Content Warning: Sexual Assault; Mental Health; Personal Account
The worst day of my life was the day after I was sexually assaulted in my first term at university. Looking back now, it’s hard to imagine how I got through that time – I felt completely paralysed by circumstances out of my control, unable to consider a future in which things would be normal again. The overwhelming feeling wasn’t one of shock, or hurt, or even anger. It was fear: uncontrollable, persistent, debilitating fear. Fear that is unfortunately all too common among the women who study at the University, whether they are a first-hand survivor or are simply aware that it is something to be afraid of. 23% of women experience sexual assault at some point in their lives, a shocking fact when you consider that this equates to almost a quarter of the women you know. It has been over a year since I became a part of this statistic, and I am okay now – but the situation still is not.
Data collected from 124 out of 157 universities in the UK shows a recorded 1,436 allegations of sexual harassment or sexual violence against students in 2018/9 alone. And that’s only the recorded incidents. University is meant to be a place of newfound freedom, living independently from home and family for the first time, making active choices in the management of your own life. Often though, this freedom, independence and choice is compromised by the threat of physical or emotional violation. As we begin to take student mental health more seriously, surely a reconsideration of our conversation about sexual health, a frequent part of the individual and collective university experience, is long overdue.
Last term there was a publicised incident of sexual assault on our University campus. The response from students, locals and others was overwhelming – 12,788 signing a petition to “increase safety for students at University of Exeter” – and urging the University to take measures such as introducing a night time shuttle bus and increasing the visible presence of Estate Patrol on campus and in designated student areas at night. All of this is undeniably important, and it is reassuring to know that people are taking student safety seriously. But the reality is that most sexual assault at university does not come from strangers on the street. Only 8% of rapes are committed by someone unknown to the victim: statistically you are more vulnerable in the supposed safety of someone’s bedroom that you thought you knew, thought you could trust, than you are walking home from a night out.
So how do we even begin to tackle an invisible problem that is barely talked about, let alone published in the news? Personally, I believe it all starts with communication – initiating a frank, honest, open discussion about sexual assault and how to prevent it. Consent culture, normalising the act of explicitly asking for and actively maintaining mutual consent throughout sexual encounters, sometimes feels undermined by the ‘lad culture’ we have come to accept as a stereotypical aspect of this University in particular. The weaponisation of awkwardness, in not wanting to ‘ruin the moment’ or invite rejection, alongside the manifestations of toxic masculinity as not being able to acknowledge when something feels wrong, results in a prioritisation of male pride over female autonomy. Consent is not complicated. It is active, enthusiastic, and ongoing. It is NOT implied, coerced or assumed. As displayed on a Devon and Cornwall Police poster, “sex is only sexy when both people want it”. When this is not true of the situation, it is not only unsexy, but there can be serious consequences.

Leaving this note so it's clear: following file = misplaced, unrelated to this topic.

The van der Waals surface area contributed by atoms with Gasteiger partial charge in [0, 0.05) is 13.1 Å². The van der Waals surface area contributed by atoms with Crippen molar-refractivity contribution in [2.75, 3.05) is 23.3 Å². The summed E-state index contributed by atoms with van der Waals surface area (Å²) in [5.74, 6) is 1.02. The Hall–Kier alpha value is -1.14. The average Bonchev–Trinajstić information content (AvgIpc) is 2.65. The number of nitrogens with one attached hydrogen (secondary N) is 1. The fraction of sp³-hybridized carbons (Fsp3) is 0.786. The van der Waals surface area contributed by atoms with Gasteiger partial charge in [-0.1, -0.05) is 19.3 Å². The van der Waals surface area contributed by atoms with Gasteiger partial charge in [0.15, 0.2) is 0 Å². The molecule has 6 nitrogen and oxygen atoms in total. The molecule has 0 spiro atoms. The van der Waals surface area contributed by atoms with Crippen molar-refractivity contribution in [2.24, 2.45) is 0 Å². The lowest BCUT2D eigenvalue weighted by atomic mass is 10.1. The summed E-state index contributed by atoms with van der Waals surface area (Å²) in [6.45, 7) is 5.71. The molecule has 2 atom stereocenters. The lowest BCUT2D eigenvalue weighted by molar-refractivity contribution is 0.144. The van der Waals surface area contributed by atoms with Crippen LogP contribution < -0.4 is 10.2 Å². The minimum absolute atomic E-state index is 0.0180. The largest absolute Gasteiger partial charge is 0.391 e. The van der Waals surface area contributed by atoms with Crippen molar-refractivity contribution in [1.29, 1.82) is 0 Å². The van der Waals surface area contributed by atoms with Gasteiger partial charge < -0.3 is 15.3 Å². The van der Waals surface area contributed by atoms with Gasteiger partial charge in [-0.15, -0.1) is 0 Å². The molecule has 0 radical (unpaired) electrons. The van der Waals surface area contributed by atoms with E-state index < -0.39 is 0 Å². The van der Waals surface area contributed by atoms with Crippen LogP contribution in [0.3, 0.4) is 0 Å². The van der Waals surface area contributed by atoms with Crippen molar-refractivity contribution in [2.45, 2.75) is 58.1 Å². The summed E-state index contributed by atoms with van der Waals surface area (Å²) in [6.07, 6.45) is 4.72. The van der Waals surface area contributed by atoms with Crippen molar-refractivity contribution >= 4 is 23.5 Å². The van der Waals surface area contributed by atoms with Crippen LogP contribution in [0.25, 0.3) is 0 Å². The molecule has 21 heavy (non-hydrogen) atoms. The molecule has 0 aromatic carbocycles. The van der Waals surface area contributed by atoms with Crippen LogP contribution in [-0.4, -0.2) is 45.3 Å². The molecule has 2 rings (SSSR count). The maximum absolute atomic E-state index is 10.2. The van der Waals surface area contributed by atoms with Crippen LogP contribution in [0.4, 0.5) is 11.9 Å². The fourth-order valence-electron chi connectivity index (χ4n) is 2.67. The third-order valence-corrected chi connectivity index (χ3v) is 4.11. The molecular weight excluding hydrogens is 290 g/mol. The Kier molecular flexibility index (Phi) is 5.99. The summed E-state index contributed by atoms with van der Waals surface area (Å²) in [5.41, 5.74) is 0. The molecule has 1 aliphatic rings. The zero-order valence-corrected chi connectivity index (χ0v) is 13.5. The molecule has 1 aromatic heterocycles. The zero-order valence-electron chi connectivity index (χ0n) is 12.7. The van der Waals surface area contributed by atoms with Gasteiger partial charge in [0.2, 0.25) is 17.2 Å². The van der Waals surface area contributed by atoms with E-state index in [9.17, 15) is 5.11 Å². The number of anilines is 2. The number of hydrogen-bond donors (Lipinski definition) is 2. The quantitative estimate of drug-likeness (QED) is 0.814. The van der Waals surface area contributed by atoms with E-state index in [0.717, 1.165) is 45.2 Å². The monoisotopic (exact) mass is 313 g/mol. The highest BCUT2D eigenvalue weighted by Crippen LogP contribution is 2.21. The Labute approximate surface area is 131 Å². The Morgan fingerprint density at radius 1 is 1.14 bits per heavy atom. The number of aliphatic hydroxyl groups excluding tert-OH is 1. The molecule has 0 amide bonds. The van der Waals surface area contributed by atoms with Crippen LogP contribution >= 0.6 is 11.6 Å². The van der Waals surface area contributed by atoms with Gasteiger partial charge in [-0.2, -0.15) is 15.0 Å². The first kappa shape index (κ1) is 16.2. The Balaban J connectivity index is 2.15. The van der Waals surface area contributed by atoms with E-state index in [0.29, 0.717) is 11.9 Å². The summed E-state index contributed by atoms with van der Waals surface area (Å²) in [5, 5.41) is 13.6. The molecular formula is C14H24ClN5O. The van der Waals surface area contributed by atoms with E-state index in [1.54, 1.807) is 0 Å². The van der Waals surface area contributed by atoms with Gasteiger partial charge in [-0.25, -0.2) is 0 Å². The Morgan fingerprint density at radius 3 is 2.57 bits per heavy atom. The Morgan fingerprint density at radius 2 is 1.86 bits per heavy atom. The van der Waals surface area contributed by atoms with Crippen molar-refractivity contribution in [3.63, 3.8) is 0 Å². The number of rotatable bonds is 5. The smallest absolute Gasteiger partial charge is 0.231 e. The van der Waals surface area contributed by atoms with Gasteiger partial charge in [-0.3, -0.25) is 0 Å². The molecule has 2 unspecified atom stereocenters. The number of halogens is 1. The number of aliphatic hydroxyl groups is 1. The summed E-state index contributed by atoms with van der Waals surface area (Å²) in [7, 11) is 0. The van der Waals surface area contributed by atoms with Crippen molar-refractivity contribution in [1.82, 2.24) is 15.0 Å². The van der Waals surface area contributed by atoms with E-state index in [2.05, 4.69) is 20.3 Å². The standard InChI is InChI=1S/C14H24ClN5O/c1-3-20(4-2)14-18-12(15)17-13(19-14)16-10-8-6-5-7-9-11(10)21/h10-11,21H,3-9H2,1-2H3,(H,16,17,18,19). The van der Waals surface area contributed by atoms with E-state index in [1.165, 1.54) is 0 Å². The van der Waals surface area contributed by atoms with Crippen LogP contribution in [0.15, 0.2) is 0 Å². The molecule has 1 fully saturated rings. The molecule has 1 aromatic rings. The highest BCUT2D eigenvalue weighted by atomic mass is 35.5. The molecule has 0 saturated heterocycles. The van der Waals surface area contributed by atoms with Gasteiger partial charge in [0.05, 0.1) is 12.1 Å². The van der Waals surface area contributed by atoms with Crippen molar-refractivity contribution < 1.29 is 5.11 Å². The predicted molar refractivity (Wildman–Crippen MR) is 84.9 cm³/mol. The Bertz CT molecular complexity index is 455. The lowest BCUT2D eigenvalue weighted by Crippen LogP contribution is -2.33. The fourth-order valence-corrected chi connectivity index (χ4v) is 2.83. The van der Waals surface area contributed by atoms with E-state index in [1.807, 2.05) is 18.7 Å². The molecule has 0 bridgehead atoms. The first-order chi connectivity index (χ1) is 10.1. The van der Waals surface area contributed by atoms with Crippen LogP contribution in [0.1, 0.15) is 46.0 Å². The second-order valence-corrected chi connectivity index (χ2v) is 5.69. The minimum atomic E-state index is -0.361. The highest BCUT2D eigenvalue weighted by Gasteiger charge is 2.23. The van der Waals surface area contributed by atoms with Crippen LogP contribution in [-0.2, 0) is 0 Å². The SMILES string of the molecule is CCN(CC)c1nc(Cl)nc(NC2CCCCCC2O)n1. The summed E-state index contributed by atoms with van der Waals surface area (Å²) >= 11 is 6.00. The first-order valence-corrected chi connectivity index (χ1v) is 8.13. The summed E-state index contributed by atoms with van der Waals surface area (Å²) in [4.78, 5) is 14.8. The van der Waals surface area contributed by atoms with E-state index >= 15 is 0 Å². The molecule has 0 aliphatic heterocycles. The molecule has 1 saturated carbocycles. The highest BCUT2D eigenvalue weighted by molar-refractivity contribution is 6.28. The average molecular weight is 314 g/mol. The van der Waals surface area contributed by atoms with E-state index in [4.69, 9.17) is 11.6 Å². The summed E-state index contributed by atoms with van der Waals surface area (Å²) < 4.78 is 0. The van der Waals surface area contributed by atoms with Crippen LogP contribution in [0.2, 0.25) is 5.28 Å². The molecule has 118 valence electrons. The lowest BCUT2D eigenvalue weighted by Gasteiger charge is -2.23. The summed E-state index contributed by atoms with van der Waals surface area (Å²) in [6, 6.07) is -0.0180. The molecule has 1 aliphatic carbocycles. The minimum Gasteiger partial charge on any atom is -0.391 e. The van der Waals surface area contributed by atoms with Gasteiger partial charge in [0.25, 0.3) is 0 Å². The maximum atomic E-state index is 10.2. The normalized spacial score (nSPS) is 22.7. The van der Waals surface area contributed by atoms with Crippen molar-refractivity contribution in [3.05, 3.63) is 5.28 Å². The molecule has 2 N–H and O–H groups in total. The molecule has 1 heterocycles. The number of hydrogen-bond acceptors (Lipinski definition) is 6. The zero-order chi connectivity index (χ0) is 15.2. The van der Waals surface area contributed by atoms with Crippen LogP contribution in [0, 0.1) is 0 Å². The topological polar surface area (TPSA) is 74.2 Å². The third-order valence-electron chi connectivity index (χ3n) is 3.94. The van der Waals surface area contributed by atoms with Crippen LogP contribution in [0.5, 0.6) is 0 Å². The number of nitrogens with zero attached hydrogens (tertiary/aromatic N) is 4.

I have always been somewhat aware of the misconduct that can go on behind closed doors and stay locked in that room forever, but it wasn’t until I experienced it personally that I realised just how badly things needed to change. Not just for me, or for the people that I know, but for everyone- men and women alike, university students and otherwise, older generations that have learned to stay silent and younger generations that we must encourage to speak up. We cannot change a culture that is not acknowledged as existing; we cannot change individuals that choose not to acknowledge a culture; we cannot change situations that have already happened perpetrated by these individuals. All we can try and do is educate people about what is happening and how, in the very least, not to perpetrate it- before it is too late. In my case, perhaps one day he will realise what he did. But I am not holding my breath. For now, I am only trying to breathe again.
Read Exeposé’s recent news story on sexual assault at the University: https://exepose.com/2020/02/03/sexual-assault-triples-in-exeter-since-2010/
Here are some support networks you can contact if you feel affected by any of the issues discussed in this article:
University of Exeter Wellbeing Services (Phone: 01392 724381, Email: firstname.lastname@example.org)
Devon Rape Crisis & Sexual Abuse Services (Phone: 01392 204174, Email: email@example.com)
Rape Crisis (Phone: 0808 8029999)
The Survivors Trust (Phone: 08088 010818)